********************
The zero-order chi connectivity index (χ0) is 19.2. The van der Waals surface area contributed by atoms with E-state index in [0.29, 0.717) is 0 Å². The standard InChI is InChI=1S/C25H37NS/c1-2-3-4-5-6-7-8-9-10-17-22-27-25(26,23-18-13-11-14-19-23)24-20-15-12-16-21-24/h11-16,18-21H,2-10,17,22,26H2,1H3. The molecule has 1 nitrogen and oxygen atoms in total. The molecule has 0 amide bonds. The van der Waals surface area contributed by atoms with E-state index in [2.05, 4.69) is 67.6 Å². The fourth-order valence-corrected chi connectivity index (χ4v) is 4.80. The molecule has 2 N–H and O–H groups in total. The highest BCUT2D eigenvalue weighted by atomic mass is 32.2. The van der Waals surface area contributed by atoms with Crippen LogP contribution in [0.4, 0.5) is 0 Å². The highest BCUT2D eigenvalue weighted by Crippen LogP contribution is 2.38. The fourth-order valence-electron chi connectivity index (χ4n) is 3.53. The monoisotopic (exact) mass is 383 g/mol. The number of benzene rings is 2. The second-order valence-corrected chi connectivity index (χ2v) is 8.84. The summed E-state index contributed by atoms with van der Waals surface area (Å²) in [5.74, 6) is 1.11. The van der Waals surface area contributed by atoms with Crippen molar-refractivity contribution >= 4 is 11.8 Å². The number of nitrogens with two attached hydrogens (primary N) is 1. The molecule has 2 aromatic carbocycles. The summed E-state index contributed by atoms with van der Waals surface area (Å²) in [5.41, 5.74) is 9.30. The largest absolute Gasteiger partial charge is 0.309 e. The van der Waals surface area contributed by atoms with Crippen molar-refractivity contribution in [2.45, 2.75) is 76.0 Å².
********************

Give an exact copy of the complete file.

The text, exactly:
The zero-order chi connectivity index (χ0) is 19.2. The van der Waals surface area contributed by atoms with E-state index in [0.29, 0.717) is 0 Å². The standard InChI is InChI=1S/C25H37NS/c1-2-3-4-5-6-7-8-9-10-17-22-27-25(26,23-18-13-11-14-19-23)24-20-15-12-16-21-24/h11-16,18-21H,2-10,17,22,26H2,1H3. The molecule has 1 nitrogen and oxygen atoms in total. The molecule has 0 amide bonds. The van der Waals surface area contributed by atoms with E-state index in [2.05, 4.69) is 67.6 Å². The fourth-order valence-corrected chi connectivity index (χ4v) is 4.80. The molecule has 2 N–H and O–H groups in total. The highest BCUT2D eigenvalue weighted by atomic mass is 32.2. The van der Waals surface area contributed by atoms with Crippen LogP contribution in [0.4, 0.5) is 0 Å². The highest BCUT2D eigenvalue weighted by Crippen LogP contribution is 2.38. The fourth-order valence-electron chi connectivity index (χ4n) is 3.53. The monoisotopic (exact) mass is 383 g/mol. The number of benzene rings is 2. The second-order valence-corrected chi connectivity index (χ2v) is 8.84. The summed E-state index contributed by atoms with van der Waals surface area (Å²) in [5.74, 6) is 1.11. The van der Waals surface area contributed by atoms with Crippen molar-refractivity contribution >= 4 is 11.8 Å². The number of nitrogens with two attached hydrogens (primary N) is 1. The molecule has 2 aromatic carbocycles. The summed E-state index contributed by atoms with van der Waals surface area (Å²) in [5.41, 5.74) is 9.30. The largest absolute Gasteiger partial charge is 0.309 e. The van der Waals surface area contributed by atoms with Crippen molar-refractivity contribution in [2.45, 2.75) is 76.0 Å².